Before Mahmoud Ahmadinejad's visit to Columbia dominated news on and off campus, another matter of Middle East politics and academic freedom was causing controversy: the tenure status of Nadia Abu El-Haj. A member of the anthropology department at Barnard College, El-Haj was recently granted tenure by a committee of Columbia professors and administrators.
The committee's decision was based largely on her book, Facts on the Ground: Archeological Practice and Territorial Self-Fashioning in Israeli Society, which bills itself as "the first critical account of Israeli archaeological practice while tracing the dynamic relationships among science, colonization, nation-state building, and territorial expansion." Though the book received some praising reviews and an award from the Middle East Studies Association, it has also drawn sharp criticism regarding its accuracy, methodology, and scholarship.
The criticism led some University alumni and professors to mount a public campaign against granting tenure to El-Haj. Of course, the tenure decision was made internally—as it should have been. But the alumni campaign raised interesting questions about the extent to which the academic process should be transparent and public. El-Haj's case also raises questions about the boundaries between academic work and political activism; the scholarly discourse regarding Israel and the Middle East; and the role of postmodernism and post-colonialism in academic and political thinking.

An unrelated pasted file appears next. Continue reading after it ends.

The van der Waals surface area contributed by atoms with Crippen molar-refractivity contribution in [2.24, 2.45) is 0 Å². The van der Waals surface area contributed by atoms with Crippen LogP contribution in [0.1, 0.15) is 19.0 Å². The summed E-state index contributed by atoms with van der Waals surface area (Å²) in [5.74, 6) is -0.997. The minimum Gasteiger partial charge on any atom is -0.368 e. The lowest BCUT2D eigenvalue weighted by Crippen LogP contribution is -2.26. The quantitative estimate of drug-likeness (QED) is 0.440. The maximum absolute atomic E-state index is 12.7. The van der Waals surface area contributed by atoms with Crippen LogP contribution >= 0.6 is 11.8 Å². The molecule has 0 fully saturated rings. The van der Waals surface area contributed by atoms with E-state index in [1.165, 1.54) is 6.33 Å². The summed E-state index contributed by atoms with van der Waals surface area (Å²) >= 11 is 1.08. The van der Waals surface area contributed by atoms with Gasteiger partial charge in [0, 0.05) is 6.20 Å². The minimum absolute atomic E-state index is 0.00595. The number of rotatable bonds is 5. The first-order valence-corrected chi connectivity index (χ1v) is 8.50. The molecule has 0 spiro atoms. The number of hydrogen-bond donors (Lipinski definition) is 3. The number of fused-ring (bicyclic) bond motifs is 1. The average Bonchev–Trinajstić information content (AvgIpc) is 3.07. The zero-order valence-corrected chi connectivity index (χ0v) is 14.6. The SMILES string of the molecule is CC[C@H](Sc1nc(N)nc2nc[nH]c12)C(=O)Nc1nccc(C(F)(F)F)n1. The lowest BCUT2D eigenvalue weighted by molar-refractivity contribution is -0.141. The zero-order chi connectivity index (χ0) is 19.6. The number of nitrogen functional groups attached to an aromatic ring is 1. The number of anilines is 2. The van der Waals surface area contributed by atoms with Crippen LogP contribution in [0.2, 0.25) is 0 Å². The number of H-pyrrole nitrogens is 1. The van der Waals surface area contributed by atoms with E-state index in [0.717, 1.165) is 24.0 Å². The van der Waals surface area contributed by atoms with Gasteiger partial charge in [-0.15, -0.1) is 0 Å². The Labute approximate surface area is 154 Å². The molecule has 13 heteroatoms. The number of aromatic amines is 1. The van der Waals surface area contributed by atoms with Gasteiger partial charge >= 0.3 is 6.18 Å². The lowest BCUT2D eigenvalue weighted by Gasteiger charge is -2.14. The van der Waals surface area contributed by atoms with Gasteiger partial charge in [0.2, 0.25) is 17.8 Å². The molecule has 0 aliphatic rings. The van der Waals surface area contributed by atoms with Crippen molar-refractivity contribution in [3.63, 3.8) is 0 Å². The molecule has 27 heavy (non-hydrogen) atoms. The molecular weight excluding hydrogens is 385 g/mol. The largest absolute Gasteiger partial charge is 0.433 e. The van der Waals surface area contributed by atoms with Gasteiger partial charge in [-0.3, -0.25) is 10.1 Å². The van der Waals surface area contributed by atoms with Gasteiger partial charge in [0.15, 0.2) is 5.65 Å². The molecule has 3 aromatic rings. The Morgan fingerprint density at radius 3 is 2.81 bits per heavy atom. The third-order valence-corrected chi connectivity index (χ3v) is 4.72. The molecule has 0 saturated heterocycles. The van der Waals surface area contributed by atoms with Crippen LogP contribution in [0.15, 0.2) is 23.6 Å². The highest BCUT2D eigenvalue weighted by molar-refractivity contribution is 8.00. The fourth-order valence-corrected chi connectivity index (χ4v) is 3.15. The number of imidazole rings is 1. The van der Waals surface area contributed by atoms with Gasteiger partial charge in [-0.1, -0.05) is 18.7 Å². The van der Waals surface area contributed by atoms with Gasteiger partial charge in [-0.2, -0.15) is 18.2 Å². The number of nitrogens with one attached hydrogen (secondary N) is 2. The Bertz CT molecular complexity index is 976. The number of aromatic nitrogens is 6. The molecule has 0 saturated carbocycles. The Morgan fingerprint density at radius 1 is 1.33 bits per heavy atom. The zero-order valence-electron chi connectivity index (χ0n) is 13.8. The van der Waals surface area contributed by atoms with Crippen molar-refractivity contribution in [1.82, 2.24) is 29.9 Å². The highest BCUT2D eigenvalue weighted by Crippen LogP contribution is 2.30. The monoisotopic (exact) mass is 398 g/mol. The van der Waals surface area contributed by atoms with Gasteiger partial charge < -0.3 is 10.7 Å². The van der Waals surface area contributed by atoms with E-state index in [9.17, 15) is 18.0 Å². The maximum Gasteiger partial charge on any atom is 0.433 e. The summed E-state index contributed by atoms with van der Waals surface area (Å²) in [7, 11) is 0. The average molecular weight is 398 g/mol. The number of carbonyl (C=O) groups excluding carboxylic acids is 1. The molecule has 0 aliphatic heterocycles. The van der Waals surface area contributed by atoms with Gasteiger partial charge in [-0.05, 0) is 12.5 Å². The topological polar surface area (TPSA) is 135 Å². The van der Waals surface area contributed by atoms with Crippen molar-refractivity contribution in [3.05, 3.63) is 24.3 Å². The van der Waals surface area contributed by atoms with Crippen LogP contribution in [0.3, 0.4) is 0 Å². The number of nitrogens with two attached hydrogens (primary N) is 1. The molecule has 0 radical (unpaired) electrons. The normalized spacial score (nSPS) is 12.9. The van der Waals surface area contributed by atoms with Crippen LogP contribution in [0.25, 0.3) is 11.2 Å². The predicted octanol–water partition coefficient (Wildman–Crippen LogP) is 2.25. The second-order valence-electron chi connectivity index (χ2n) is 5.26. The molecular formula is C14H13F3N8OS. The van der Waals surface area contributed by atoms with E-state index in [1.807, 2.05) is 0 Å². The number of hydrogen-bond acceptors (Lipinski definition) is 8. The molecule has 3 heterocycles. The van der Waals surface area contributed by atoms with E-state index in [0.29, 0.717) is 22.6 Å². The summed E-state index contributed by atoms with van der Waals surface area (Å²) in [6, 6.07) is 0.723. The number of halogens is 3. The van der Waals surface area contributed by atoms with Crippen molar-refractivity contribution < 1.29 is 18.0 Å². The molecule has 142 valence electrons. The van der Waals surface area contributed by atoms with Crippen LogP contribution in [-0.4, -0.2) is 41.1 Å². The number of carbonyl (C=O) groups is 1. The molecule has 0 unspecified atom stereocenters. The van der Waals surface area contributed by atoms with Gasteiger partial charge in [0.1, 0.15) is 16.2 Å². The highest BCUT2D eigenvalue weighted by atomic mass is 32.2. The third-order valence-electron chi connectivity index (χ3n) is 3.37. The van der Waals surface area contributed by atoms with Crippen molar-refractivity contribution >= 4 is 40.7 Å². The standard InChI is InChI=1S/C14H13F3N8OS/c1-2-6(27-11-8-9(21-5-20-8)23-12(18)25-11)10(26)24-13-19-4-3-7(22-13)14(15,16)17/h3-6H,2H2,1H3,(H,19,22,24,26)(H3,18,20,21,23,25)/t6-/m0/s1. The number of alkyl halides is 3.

To give our readers some context on these matters, The Current has invited three outside scholars to contribute essays which we hope will educate, stimulate, and provoke. The Current is not an appropriate arbiter of Professor El-Haj's tenure merits, but it is important to examine her case and its relation to broader academic trends.